hour perhaps. When he came back she had slipped on to the couch, was lying in a huddled-up position. For a moment, one awful moment, he thought she was dead, but when he lifted her he saw she had only fainted. He laid her very gently on the sofa and rang for help, glad of her momentary unconsciousness. He knew what he intended to do now, and to what he must try to persuade her. Stevens came and said, unsympathetically enough:
"She's drored her stays too tight. I told her so this morning." But she worked about her effectively and presently she struggled back, seeming to have forgotten for the moment what had stricken her.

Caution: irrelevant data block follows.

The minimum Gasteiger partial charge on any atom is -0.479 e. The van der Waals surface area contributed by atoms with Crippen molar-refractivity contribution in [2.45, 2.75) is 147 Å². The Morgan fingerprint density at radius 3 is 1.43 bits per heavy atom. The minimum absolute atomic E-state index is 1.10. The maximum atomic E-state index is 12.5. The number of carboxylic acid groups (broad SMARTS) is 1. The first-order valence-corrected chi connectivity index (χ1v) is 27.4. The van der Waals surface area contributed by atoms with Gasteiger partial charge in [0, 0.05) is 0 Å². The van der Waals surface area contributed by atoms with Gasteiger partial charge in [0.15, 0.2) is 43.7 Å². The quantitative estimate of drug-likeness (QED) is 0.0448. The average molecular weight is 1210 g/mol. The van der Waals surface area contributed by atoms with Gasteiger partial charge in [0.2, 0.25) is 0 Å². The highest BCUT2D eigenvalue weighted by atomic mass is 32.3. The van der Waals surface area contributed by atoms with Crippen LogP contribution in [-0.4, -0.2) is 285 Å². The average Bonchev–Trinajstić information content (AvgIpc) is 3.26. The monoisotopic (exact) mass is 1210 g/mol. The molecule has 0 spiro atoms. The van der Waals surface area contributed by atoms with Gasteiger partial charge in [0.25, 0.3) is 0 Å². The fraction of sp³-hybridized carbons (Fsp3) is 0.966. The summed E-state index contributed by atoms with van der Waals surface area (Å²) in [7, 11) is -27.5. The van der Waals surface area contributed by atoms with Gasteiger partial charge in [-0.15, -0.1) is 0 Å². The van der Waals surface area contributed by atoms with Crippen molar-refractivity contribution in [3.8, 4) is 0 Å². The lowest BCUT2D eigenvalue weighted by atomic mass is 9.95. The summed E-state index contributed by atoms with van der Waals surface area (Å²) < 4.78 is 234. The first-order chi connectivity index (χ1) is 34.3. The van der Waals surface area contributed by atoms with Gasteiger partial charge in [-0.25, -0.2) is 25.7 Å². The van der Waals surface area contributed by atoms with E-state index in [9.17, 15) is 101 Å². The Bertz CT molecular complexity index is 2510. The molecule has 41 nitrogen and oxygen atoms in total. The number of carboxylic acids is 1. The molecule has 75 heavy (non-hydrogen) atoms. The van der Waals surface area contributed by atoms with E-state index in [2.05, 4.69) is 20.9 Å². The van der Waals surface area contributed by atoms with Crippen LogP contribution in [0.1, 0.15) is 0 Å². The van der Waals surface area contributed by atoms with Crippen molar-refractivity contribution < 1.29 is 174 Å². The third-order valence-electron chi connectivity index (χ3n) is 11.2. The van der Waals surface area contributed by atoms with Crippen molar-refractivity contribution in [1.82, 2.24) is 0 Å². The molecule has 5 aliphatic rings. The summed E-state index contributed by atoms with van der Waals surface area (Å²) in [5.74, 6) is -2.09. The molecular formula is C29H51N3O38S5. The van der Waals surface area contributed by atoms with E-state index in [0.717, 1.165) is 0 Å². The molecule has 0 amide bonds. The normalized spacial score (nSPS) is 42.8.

"Have I had another heart attack?" she asked feebly.
"I told you you were lacing too tight. I knew what would happen with these new stays and things." She actually smiled at Stevens, a wan little smile.
"I feel rather seedy still."
Peter took the cushion from her, made her lie flat. Then she said in a puzzled way, her mind working slowly:
There was little time to be lost and he answered awkwardly, abruptly:
"I brought you bad news."
She shut her eyes and lay still thinking that over.